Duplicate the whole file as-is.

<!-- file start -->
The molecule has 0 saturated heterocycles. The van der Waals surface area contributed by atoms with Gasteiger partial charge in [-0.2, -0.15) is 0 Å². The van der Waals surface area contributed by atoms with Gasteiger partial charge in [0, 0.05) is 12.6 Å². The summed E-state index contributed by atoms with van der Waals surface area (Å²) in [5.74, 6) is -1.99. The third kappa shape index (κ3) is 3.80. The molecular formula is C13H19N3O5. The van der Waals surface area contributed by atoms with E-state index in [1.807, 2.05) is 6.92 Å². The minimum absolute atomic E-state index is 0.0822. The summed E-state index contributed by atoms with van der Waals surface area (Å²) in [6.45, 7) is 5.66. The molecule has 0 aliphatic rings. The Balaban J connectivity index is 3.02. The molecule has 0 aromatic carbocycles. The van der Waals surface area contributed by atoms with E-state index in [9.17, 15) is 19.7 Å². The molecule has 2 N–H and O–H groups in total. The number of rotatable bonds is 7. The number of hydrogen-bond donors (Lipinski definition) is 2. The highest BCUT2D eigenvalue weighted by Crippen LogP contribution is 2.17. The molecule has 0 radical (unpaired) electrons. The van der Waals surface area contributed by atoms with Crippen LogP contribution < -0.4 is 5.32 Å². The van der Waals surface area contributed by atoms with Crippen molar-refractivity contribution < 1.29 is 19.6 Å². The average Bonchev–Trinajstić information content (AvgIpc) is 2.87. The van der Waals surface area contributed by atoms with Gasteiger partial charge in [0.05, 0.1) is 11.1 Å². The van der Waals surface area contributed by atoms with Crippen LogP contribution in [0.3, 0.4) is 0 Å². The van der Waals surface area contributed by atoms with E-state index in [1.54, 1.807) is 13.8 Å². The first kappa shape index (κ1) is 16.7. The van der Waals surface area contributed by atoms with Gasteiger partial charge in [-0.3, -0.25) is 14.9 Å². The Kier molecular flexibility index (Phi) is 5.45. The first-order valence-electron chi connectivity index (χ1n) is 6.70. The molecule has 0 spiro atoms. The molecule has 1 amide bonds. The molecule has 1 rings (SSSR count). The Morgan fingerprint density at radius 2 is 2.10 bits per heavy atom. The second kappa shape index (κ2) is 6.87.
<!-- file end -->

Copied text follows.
The molecule has 0 saturated heterocycles. The van der Waals surface area contributed by atoms with Gasteiger partial charge in [-0.2, -0.15) is 0 Å². The van der Waals surface area contributed by atoms with Gasteiger partial charge in [0, 0.05) is 12.6 Å². The summed E-state index contributed by atoms with van der Waals surface area (Å²) in [5.74, 6) is -1.99. The third kappa shape index (κ3) is 3.80. The molecular formula is C13H19N3O5. The van der Waals surface area contributed by atoms with E-state index in [1.807, 2.05) is 6.92 Å². The minimum absolute atomic E-state index is 0.0822. The summed E-state index contributed by atoms with van der Waals surface area (Å²) in [6.45, 7) is 5.66. The molecule has 0 aliphatic rings. The Balaban J connectivity index is 3.02. The molecule has 0 aromatic carbocycles. The van der Waals surface area contributed by atoms with E-state index in [9.17, 15) is 19.7 Å². The molecule has 2 N–H and O–H groups in total. The number of rotatable bonds is 7. The number of hydrogen-bond donors (Lipinski definition) is 2. The highest BCUT2D eigenvalue weighted by Crippen LogP contribution is 2.17. The molecule has 0 radical (unpaired) electrons. The van der Waals surface area contributed by atoms with Crippen LogP contribution < -0.4 is 5.32 Å². The van der Waals surface area contributed by atoms with Crippen molar-refractivity contribution < 1.29 is 19.6 Å². The average Bonchev–Trinajstić information content (AvgIpc) is 2.87. The van der Waals surface area contributed by atoms with Gasteiger partial charge in [0.05, 0.1) is 11.1 Å². The van der Waals surface area contributed by atoms with Crippen LogP contribution in [0.3, 0.4) is 0 Å². The van der Waals surface area contributed by atoms with E-state index in [1.54, 1.807) is 13.8 Å². The first kappa shape index (κ1) is 16.7. The van der Waals surface area contributed by atoms with Gasteiger partial charge in [-0.3, -0.25) is 14.9 Å². The Kier molecular flexibility index (Phi) is 5.45. The first-order valence-electron chi connectivity index (χ1n) is 6.70. The molecule has 0 spiro atoms. The molecule has 1 amide bonds. The molecule has 1 rings (SSSR count). The Morgan fingerprint density at radius 2 is 2.10 bits per heavy atom. The second kappa shape index (κ2) is 6.87.